2Super Apps Dive (Grab, GoTo & WeChat), Vietnam’s World-Class Education System & Founder Leadership Transitions (Spenmo) - E292

· Southeast Asia,Vietnam,VC and Angels


“As a country, investing in education is a no-brainer, but often, education gets politicized and there is a cultural aspect of it. Rich people want their kids to go to better schools. They spend money on them and take control of what their kids learn. It can lead to a bifurcation where you can have more or less resource schools. That leads to people pulling their kids out of public systems to go to more private systems, which also leads to defunding and eventually to a negative cycle.” - Shiyan Koh

“At the end of the day, you have to be really clear and honest with yourself on what the actual math of user acquisition and repeat usage is. Be disciplined in seeing cohort profitability and getting people to come back. With ridesharing, people do a lot of price comparisons and they don't have as much loyalty. It makes the additional usage of other services weaker, whereas anyone who's gone to China and used WeChat or Ali has really been blown away by that ecosystem where you can do anything, and everything is run on the same payment rails. Ultimately, that is incredibly sticky and compelling.” - Shiyan Koh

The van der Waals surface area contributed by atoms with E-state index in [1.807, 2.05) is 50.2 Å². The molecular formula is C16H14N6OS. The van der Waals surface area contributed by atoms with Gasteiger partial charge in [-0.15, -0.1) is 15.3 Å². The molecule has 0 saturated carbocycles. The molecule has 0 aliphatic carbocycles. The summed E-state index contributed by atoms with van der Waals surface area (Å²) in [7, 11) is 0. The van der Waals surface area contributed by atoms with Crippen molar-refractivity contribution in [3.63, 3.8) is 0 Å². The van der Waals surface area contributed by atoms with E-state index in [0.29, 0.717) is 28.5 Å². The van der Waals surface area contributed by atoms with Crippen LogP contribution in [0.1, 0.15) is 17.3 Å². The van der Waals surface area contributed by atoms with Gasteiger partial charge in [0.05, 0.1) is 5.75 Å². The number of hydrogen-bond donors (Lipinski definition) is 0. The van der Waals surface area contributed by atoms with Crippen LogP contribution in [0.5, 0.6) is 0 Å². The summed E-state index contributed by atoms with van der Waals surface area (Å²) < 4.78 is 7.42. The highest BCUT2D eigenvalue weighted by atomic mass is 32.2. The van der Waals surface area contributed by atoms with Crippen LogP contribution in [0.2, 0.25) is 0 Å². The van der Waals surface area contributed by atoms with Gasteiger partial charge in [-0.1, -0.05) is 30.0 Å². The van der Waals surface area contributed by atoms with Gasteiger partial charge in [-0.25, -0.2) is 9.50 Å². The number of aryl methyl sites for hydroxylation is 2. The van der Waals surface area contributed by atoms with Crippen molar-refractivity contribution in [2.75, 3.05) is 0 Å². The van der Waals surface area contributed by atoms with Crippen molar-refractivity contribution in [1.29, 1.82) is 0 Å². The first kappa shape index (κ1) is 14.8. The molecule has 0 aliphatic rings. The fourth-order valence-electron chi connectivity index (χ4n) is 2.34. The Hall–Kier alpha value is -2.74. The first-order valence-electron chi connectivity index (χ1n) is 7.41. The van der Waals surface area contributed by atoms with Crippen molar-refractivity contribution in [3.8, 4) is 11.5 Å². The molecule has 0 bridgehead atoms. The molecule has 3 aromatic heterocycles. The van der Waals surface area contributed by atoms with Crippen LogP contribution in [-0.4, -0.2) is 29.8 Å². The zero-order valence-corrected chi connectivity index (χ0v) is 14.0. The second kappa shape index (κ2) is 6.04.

“It's important for Southeast Asia’s education system to be well-managed. You need both the quality of management and the quantity of capital to go into it. Vietnam is turning into a technology hub because they are highly sophisticated in computer engineering and how they're looking at the world. Everyone says Vietnam is so good, but they don't talk about the education system decisions that were made 30 years ago. A lot of folks ask what it takes for this country's ecosystem to be a great technology place and I say we have to talk about education today, and in 20, 30 years, we're going to see that the technology system ecosystem evolves.” - Jeremy Au

In a thought-provoking conversation between Jeremy Au and Shiyan Koh, several key insights emerge. The discussion covers product-market fit, the challenges of monetization, the importance of customer education, and the dynamics of leadership transitions in companies. They also delve into the Vietnamese education system, highlighting its success and the factors contributing to its effectiveness. One key takeaway is the need for startups to carefully consider their monetization strategies and align them with customer behavior and willingness to pay. It is crucial to understand the value proposition and educate consumers effectively to generate recurring demand and avoid pulling forward future demand.